In Chained in Silence: Black Women and Convict Labor in the New South Talitha L. Leflouria details life for African American women in the post-emancipation era. Newly freedwomen had hoped for a new life where they could build or reunite with their families, have a home, and make a living on their own terms. What many found was a life of destitution and hardship and like their male counterparts, were often captured for various small or non-existent charges and relegated to hard labor through conv ...more
Clifton J Means
Mar 26, 2019 rated it really liked it  ·  review of another edition
Mass incarceration has entered into the collective consciousness of Americans over the last decade with the help of works like Michelle Alexander’s ‘The New Jim Crow’ and Ava DuVernay’s documentary film, ‘The 13th’. The problem of mass incarceration, however, has largely been viewed through the prism of black men. Talitha LeFlouria Chained in Silence: Black Women and Convict Labor in the New South brings attention to the undervalued role black women have played in the exploitation of the prison ...more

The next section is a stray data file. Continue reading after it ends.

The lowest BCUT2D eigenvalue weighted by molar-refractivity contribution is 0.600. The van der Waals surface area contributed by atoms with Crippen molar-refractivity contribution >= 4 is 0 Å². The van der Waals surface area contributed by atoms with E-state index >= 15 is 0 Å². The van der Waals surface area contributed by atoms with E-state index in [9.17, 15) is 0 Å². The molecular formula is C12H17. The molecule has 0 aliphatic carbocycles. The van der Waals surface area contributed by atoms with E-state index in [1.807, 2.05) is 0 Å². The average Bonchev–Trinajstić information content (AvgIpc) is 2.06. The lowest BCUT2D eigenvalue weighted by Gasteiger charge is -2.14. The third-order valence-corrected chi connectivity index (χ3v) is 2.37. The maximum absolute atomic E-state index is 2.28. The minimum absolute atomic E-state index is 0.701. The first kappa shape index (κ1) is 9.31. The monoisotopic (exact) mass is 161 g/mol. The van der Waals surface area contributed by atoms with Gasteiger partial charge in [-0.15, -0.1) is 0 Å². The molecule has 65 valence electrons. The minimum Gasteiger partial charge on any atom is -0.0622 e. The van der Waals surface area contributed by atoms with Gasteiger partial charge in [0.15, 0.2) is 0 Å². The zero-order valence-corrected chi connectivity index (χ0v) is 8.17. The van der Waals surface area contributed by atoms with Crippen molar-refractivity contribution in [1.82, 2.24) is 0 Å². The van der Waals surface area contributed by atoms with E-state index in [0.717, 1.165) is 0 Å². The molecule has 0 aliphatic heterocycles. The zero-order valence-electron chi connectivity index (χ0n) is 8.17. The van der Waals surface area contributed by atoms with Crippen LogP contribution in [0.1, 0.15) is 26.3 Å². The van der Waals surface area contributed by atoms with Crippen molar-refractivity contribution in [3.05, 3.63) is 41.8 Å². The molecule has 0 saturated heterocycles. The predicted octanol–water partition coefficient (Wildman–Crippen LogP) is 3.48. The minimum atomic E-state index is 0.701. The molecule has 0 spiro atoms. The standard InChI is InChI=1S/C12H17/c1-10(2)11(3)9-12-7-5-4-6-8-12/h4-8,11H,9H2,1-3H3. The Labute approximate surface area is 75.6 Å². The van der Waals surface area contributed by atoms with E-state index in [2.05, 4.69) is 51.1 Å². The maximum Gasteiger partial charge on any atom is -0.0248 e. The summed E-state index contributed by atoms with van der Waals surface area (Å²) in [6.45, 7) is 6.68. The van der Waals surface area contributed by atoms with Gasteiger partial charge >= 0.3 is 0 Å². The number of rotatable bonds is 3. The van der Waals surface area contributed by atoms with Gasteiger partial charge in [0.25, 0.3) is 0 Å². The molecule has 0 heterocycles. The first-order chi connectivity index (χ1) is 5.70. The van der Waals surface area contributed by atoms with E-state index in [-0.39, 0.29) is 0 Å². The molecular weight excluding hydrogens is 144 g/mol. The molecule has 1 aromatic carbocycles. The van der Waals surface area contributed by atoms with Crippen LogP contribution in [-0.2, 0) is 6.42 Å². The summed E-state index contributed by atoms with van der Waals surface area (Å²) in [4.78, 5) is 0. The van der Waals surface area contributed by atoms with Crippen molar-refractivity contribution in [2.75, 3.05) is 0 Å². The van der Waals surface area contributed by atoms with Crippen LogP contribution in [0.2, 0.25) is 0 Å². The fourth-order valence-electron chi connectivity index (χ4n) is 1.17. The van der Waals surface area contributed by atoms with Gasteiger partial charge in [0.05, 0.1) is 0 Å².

Elizabeth Headrick
Painful, excruciating, difficult to read but absolutely necessary. This isn't taught in American history classes and it very well should be. ...more
Connor Jenkins
Dec 20, 2020 rated it really liked it  ·  review of another edition
3.8 stars - This is an incredibly important and enlightening text with haunting narrative skill. I found it a bit difficult to dig into because it felt overly focused on the economic history of postbellum bound labor, but it definitely was critically informative and detailed. LeFlouria also takes extreme care and diligence in completing this history of "broken silences." Definitely recommend, but keep reading if you have a hard time getting into it. ...more
Karen
Sep 08, 2019 rated it really liked it  ·  review of another edition